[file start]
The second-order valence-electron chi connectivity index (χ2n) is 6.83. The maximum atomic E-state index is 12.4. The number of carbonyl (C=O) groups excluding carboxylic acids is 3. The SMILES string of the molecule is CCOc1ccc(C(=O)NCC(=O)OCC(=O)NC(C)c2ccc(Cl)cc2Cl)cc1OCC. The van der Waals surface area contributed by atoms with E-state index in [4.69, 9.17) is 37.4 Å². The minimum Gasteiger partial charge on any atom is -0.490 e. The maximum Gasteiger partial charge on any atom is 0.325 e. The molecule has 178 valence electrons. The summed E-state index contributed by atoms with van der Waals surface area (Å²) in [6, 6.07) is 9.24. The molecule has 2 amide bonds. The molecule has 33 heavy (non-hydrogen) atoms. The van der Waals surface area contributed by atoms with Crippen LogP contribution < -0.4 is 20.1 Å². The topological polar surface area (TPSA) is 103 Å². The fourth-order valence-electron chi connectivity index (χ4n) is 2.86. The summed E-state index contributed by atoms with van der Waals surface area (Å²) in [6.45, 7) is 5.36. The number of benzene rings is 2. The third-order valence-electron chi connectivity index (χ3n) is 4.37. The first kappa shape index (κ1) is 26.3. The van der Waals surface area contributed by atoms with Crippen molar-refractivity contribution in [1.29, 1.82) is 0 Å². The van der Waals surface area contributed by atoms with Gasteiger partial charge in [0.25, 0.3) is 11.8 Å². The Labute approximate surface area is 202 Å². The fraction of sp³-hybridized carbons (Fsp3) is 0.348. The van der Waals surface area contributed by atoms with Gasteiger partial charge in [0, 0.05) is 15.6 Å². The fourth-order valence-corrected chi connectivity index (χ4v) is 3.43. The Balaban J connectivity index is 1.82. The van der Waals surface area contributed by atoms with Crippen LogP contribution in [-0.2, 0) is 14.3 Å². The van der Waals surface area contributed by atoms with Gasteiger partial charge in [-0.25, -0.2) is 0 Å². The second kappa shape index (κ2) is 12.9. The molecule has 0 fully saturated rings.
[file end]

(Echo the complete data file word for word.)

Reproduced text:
The second-order valence-electron chi connectivity index (χ2n) is 6.83. The maximum atomic E-state index is 12.4. The number of carbonyl (C=O) groups excluding carboxylic acids is 3. The SMILES string of the molecule is CCOc1ccc(C(=O)NCC(=O)OCC(=O)NC(C)c2ccc(Cl)cc2Cl)cc1OCC. The van der Waals surface area contributed by atoms with E-state index in [4.69, 9.17) is 37.4 Å². The minimum Gasteiger partial charge on any atom is -0.490 e. The maximum Gasteiger partial charge on any atom is 0.325 e. The molecule has 178 valence electrons. The summed E-state index contributed by atoms with van der Waals surface area (Å²) in [6, 6.07) is 9.24. The molecule has 2 amide bonds. The molecule has 33 heavy (non-hydrogen) atoms. The van der Waals surface area contributed by atoms with Crippen LogP contribution < -0.4 is 20.1 Å². The topological polar surface area (TPSA) is 103 Å². The fourth-order valence-electron chi connectivity index (χ4n) is 2.86. The summed E-state index contributed by atoms with van der Waals surface area (Å²) in [6.45, 7) is 5.36. The number of benzene rings is 2. The third-order valence-electron chi connectivity index (χ3n) is 4.37. The first kappa shape index (κ1) is 26.3. The van der Waals surface area contributed by atoms with Crippen molar-refractivity contribution in [1.29, 1.82) is 0 Å². The van der Waals surface area contributed by atoms with Gasteiger partial charge in [0.25, 0.3) is 11.8 Å². The Labute approximate surface area is 202 Å². The fraction of sp³-hybridized carbons (Fsp3) is 0.348. The van der Waals surface area contributed by atoms with Gasteiger partial charge in [0, 0.05) is 15.6 Å². The fourth-order valence-corrected chi connectivity index (χ4v) is 3.43. The Balaban J connectivity index is 1.82. The van der Waals surface area contributed by atoms with Crippen LogP contribution in [-0.2, 0) is 14.3 Å². The van der Waals surface area contributed by atoms with Gasteiger partial charge in [-0.25, -0.2) is 0 Å². The second kappa shape index (κ2) is 12.9. The molecule has 0 fully saturated rings.